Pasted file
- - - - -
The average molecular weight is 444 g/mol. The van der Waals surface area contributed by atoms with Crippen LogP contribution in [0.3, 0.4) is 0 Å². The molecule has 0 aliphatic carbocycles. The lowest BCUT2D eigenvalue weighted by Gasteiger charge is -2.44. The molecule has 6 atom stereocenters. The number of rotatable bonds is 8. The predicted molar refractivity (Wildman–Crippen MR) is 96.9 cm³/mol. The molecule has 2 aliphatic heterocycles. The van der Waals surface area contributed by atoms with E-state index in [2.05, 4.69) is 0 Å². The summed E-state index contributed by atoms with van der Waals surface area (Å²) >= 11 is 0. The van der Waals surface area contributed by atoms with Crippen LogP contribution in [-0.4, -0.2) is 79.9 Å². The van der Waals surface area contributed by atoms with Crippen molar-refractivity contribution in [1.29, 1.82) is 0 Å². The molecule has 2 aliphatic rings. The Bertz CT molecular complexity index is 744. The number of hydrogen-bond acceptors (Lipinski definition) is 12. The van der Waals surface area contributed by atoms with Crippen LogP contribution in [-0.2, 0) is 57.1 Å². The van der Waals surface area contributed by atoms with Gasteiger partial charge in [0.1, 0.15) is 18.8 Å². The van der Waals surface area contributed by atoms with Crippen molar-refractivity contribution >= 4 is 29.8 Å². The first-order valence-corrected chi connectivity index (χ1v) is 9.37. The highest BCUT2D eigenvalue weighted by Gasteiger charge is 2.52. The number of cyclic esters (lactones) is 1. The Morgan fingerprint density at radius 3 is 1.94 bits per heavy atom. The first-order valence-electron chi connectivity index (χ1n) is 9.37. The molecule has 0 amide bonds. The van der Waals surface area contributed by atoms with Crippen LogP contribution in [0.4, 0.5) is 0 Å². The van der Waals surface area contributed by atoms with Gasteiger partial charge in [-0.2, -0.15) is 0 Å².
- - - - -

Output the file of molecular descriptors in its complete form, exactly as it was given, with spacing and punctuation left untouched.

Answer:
The average molecular weight is 444 g/mol. The van der Waals surface area contributed by atoms with Crippen LogP contribution in [0.3, 0.4) is 0 Å². The molecule has 0 aliphatic carbocycles. The lowest BCUT2D eigenvalue weighted by Gasteiger charge is -2.44. The molecule has 6 atom stereocenters. The number of rotatable bonds is 8. The predicted molar refractivity (Wildman–Crippen MR) is 96.9 cm³/mol. The molecule has 2 aliphatic heterocycles. The van der Waals surface area contributed by atoms with E-state index in [2.05, 4.69) is 0 Å². The summed E-state index contributed by atoms with van der Waals surface area (Å²) >= 11 is 0. The van der Waals surface area contributed by atoms with Crippen LogP contribution in [-0.4, -0.2) is 79.9 Å². The van der Waals surface area contributed by atoms with Crippen molar-refractivity contribution in [1.29, 1.82) is 0 Å². The molecule has 2 aliphatic rings. The Bertz CT molecular complexity index is 744. The number of hydrogen-bond acceptors (Lipinski definition) is 12. The van der Waals surface area contributed by atoms with Crippen LogP contribution in [-0.2, 0) is 57.1 Å². The van der Waals surface area contributed by atoms with Gasteiger partial charge in [0.1, 0.15) is 18.8 Å². The van der Waals surface area contributed by atoms with Crippen molar-refractivity contribution >= 4 is 29.8 Å². The first-order valence-corrected chi connectivity index (χ1v) is 9.37. The highest BCUT2D eigenvalue weighted by Gasteiger charge is 2.52. The number of cyclic esters (lactones) is 1. The Morgan fingerprint density at radius 3 is 1.94 bits per heavy atom. The first-order valence-electron chi connectivity index (χ1n) is 9.37. The molecule has 0 amide bonds. The van der Waals surface area contributed by atoms with Crippen LogP contribution in [0.4, 0.5) is 0 Å². The van der Waals surface area contributed by atoms with Gasteiger partial charge in [-0.2, -0.15) is 0 Å².